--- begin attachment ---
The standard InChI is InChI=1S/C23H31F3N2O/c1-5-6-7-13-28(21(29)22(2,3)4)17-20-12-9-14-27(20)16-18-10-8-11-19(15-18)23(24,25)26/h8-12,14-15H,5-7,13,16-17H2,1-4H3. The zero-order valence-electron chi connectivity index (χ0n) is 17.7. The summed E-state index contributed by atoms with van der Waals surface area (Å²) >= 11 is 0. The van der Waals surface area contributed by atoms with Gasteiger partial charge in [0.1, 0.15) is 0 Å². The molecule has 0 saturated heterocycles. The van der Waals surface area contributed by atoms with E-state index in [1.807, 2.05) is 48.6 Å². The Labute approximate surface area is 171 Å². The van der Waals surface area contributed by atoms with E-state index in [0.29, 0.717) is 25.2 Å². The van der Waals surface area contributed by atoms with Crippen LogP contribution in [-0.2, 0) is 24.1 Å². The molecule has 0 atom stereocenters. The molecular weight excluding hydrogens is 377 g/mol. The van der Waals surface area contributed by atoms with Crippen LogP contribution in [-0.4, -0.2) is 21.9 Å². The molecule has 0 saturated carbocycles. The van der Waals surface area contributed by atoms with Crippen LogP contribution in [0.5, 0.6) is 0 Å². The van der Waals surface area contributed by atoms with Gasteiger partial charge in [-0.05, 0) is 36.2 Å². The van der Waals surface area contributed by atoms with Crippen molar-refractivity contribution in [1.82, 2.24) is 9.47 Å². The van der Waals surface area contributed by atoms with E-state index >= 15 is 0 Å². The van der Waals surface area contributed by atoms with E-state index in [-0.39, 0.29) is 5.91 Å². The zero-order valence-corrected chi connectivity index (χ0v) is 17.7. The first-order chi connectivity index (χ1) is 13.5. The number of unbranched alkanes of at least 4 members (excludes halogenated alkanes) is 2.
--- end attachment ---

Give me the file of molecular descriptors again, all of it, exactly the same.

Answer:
The standard InChI is InChI=1S/C23H31F3N2O/c1-5-6-7-13-28(21(29)22(2,3)4)17-20-12-9-14-27(20)16-18-10-8-11-19(15-18)23(24,25)26/h8-12,14-15H,5-7,13,16-17H2,1-4H3. The zero-order valence-electron chi connectivity index (χ0n) is 17.7. The summed E-state index contributed by atoms with van der Waals surface area (Å²) >= 11 is 0. The van der Waals surface area contributed by atoms with Gasteiger partial charge in [0.1, 0.15) is 0 Å². The molecule has 0 saturated heterocycles. The van der Waals surface area contributed by atoms with E-state index in [1.807, 2.05) is 48.6 Å². The Labute approximate surface area is 171 Å². The van der Waals surface area contributed by atoms with E-state index in [0.29, 0.717) is 25.2 Å². The van der Waals surface area contributed by atoms with Crippen LogP contribution in [-0.2, 0) is 24.1 Å². The molecule has 0 atom stereocenters. The molecular weight excluding hydrogens is 377 g/mol. The van der Waals surface area contributed by atoms with Crippen LogP contribution in [-0.4, -0.2) is 21.9 Å². The molecule has 0 saturated carbocycles. The van der Waals surface area contributed by atoms with Crippen LogP contribution in [0.5, 0.6) is 0 Å². The van der Waals surface area contributed by atoms with Gasteiger partial charge in [-0.05, 0) is 36.2 Å². The van der Waals surface area contributed by atoms with Crippen molar-refractivity contribution in [1.82, 2.24) is 9.47 Å². The van der Waals surface area contributed by atoms with E-state index >= 15 is 0 Å². The van der Waals surface area contributed by atoms with E-state index in [-0.39, 0.29) is 5.91 Å². The zero-order valence-corrected chi connectivity index (χ0v) is 17.7. The first-order chi connectivity index (χ1) is 13.5. The number of unbranched alkanes of at least 4 members (excludes halogenated alkanes) is 2.